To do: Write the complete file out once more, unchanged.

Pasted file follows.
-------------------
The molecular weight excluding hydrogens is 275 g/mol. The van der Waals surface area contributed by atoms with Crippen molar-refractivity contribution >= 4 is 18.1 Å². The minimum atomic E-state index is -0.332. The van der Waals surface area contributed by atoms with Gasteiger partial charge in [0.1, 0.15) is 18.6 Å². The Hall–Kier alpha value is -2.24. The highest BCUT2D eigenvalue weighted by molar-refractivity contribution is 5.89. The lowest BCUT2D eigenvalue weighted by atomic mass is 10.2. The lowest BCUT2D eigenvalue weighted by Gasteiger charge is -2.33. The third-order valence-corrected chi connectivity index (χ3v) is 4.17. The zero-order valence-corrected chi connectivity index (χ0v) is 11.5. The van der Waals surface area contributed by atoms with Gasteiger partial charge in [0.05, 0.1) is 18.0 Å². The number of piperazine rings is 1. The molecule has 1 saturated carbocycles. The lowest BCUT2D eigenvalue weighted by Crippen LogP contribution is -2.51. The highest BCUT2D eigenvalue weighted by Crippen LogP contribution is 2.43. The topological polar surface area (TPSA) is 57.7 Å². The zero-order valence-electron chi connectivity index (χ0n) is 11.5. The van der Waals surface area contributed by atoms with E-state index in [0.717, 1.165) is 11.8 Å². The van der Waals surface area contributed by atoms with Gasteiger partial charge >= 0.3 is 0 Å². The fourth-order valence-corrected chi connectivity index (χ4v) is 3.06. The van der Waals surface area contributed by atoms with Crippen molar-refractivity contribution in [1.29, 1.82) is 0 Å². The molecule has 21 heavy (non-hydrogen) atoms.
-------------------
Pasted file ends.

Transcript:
The molecular weight excluding hydrogens is 275 g/mol. The van der Waals surface area contributed by atoms with Crippen molar-refractivity contribution >= 4 is 18.1 Å². The minimum atomic E-state index is -0.332. The van der Waals surface area contributed by atoms with Gasteiger partial charge in [0.1, 0.15) is 18.6 Å². The Hall–Kier alpha value is -2.24. The highest BCUT2D eigenvalue weighted by molar-refractivity contribution is 5.89. The lowest BCUT2D eigenvalue weighted by atomic mass is 10.2. The lowest BCUT2D eigenvalue weighted by Gasteiger charge is -2.33. The third-order valence-corrected chi connectivity index (χ3v) is 4.17. The zero-order valence-corrected chi connectivity index (χ0v) is 11.5. The van der Waals surface area contributed by atoms with Gasteiger partial charge in [0.05, 0.1) is 18.0 Å². The number of piperazine rings is 1. The molecule has 1 saturated carbocycles. The lowest BCUT2D eigenvalue weighted by Crippen LogP contribution is -2.51. The highest BCUT2D eigenvalue weighted by Crippen LogP contribution is 2.43. The topological polar surface area (TPSA) is 57.7 Å². The zero-order valence-electron chi connectivity index (χ0n) is 11.5. The van der Waals surface area contributed by atoms with E-state index in [0.717, 1.165) is 11.8 Å². The van der Waals surface area contributed by atoms with Gasteiger partial charge >= 0.3 is 0 Å². The fourth-order valence-corrected chi connectivity index (χ4v) is 3.06. The van der Waals surface area contributed by atoms with Crippen molar-refractivity contribution in [1.29, 1.82) is 0 Å². The molecule has 21 heavy (non-hydrogen) atoms.